We got our first good news here on the blog last night with a statement from Cardinal O’Malley and Caritas CEO Ralph de la Torre about the future of a hospital Caritas is planning to acquire, but of course it still raises more questions than it answers.
On Tuesday, we asked yet more questions about Caritas, and one of them was about their plans to acquire Landmark Hospital in Providence:
If Caritas Christi is planning to abide by Catholic religious and ethical directives after the acquisition by Cerberus, how do they explain the plan to keep Landmark secular (see Providence Journal report), which includes allowing them to continue doing sterilizations and performing family planning services that violate such directives (see Boston Globe report)? How does that gibe with Cardinal O’Malley’s March 2009 statement that “Caritas Christi will never…in any way participate in actions that are contrary to Catholic moral teaching…and no arrangement will be entered into unless it is completely in accord with Church teaching.” Are we who question this still “doing a great disservice to the Catholic Church”?
Here are the statements of both Caritas and Landmark of just a few days ago saying Landmark would stay secular:
“The goal is to remain secular, and that’s what we’re aiming at,” a spokesman for Rhode Island’s Landmark hospital told the Providence Journal. A Caritas Christi spokesman confirmed: “Our intent is to preserve Landmark in its current form, which includes no religious affiliation.”
Well, yesterday Cardinal O’Malley consulted with Ralph de la Torre about this situation and what emerged was this “U-turn” statement:
The Cardinal was concerned about public statements that Landmark would not be operated as a Catholic hospital if acquired by Caritas.
Dr. de la Torre said, “We wish to clarify statements that have been previously made regarding Landmark Medical Center and its affiliation with Caritas Christi. Currently, Caritas Christi advises Landmark Medical Center, but does not manage the hospital. If Landmark Medical Center is acquired by Caritas Christi or by any company owning the Caritas Christi hospitals, Landmark Medical Center will function within and abide by the Ethical and Religious Directives.”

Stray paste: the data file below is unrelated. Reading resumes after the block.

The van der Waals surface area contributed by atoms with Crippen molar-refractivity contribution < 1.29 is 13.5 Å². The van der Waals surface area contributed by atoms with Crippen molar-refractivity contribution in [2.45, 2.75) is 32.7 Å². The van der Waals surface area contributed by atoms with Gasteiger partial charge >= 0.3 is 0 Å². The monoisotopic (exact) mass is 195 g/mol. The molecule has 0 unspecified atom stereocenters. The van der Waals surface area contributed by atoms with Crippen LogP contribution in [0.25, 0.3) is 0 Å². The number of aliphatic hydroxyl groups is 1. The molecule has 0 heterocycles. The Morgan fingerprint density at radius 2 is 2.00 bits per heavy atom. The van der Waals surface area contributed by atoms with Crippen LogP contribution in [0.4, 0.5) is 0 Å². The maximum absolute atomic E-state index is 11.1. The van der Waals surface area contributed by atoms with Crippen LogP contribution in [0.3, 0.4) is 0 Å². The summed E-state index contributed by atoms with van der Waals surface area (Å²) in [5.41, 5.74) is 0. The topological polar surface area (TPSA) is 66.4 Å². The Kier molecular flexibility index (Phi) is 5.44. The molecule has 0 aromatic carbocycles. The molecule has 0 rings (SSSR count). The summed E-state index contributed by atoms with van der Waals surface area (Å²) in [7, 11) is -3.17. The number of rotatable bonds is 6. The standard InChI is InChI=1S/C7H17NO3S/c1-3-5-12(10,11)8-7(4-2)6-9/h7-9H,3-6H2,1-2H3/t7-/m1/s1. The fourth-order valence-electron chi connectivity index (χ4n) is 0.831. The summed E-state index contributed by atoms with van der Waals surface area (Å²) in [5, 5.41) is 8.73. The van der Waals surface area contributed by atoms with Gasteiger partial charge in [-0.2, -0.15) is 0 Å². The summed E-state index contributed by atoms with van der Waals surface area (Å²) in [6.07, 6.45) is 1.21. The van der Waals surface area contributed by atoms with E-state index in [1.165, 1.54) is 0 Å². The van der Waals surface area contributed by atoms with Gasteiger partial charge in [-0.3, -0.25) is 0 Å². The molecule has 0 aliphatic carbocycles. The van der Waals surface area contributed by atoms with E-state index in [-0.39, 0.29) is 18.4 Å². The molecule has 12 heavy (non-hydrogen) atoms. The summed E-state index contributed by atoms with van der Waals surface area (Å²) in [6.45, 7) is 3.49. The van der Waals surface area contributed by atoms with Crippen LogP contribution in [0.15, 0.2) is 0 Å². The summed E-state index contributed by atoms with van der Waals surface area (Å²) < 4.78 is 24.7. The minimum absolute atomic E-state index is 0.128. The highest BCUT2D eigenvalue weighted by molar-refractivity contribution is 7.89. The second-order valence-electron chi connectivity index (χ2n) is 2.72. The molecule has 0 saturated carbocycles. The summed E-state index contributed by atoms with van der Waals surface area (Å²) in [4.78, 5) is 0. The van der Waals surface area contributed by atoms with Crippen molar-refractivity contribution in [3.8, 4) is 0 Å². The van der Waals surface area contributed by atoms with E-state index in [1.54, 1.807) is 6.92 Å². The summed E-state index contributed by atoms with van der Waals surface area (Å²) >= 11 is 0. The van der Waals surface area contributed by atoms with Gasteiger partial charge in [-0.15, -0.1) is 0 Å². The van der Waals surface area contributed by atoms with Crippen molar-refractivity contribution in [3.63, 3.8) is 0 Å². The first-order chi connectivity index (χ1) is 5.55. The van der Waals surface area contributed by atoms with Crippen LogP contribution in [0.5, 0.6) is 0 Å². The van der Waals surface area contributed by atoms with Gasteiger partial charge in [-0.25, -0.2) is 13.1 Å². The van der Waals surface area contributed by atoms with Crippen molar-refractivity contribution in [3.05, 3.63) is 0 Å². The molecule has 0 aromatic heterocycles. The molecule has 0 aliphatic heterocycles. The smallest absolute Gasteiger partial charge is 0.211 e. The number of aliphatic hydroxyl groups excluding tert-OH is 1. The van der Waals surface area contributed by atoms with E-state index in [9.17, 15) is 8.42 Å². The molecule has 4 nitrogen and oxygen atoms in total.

We regard this as very good news and quick response. But we are wondering why it took the public statements and public criticism by “those who said…this could result in Landmark providing services considered immoral by Catholics” to get this intervention and reversal. Who voted on this deal in the first place and allowed it to go through such that it would violate the Ethical and Religious Directives? What happened to the Ethics Committee that is supposed to be part of the Stewardship Agreement?
The group that votes on and approves deals like this–as well as the Cerberus acquisition of Caritas, as well as the morally-flawed Caritas/Centene financial partnership of 2009–would be the Caritas Board of Governors. Go ahead and scour the Caritas or Boston Archdiocesan websites and see if you can find a current list of names of the anonymous Board members who make these decisions. Actually, the only place we found names was on the Massachusetts Secretary of State website. Here is the Caritas Chisti 2009 annual report that lists them (along with their email addresses). Some terms have probably expired by now, so this list may not be completely accurate today, and new Board members may be in place voting, er, shall we say, anonymously. Here are the 2009 names:
Ralph de la Torre, President and CEO of Caritas Christi
Joseph H. Feitelburg
Robert Gustafson (President, Crescent Credit Union)
Fr. Bryan Hehir, Archdiocese of Boston Secretary for Health Care and Social Services
James Karam, President First Bristol Corp
Ruben J King-Shaw, Jr, President, Mansa Equity Partners
Thomas Martin, President and CEO, Cramer
James F. O’Connor, CPA, Managing Director and CEO, The Chartwell Company
Rev. Nicholas Sanella, Immaculate Conception, Lowell
Terms expired 2009:
Neil Finnegan, Former Chairman, Citizens Bank
John Garvey, Dean of Boston College Law Schools (now former dean)
The Honorable Neil L. Lynch, Hingham
If something as straightforward as this was approved by Board and took public airing and public complaints to get reversed and clarified by the Cardinal, how many other questionable decisions does this Board make which never get proper review and scrutiny? How can the public be assured that all of the conflicts of interest this blog and others have documented regarding the Caritas/Cerberus deal are not harmful to public interests, the Catholic Church, and the poor who most benefit from non-profit Catholic healthcare? How do we know what back-door deals have already been discussed to sell selected Caritas properties to certain entities like Partners Healthcare.
The final part of the Cardinal’s statement says: “We look forward to the conclusion of the Caritas Christi transaction with Steward Health Care System LLC so that the system will receive much needed capital…while continuing to provide high quality healthcare in accord with the Ethical and Religious Directives for Catholic Health Care Services adopted by the United States Conference of Catholic Bishops.”
Given the $25 million exit clause and conflicts of interest with Partners Board members actively involved in key aspects of this deal, nothing we have seen or heard yet suggests this transaction will actually fulfill the last part of that promise. We hope we are wrong and these concerns are “unfounded.”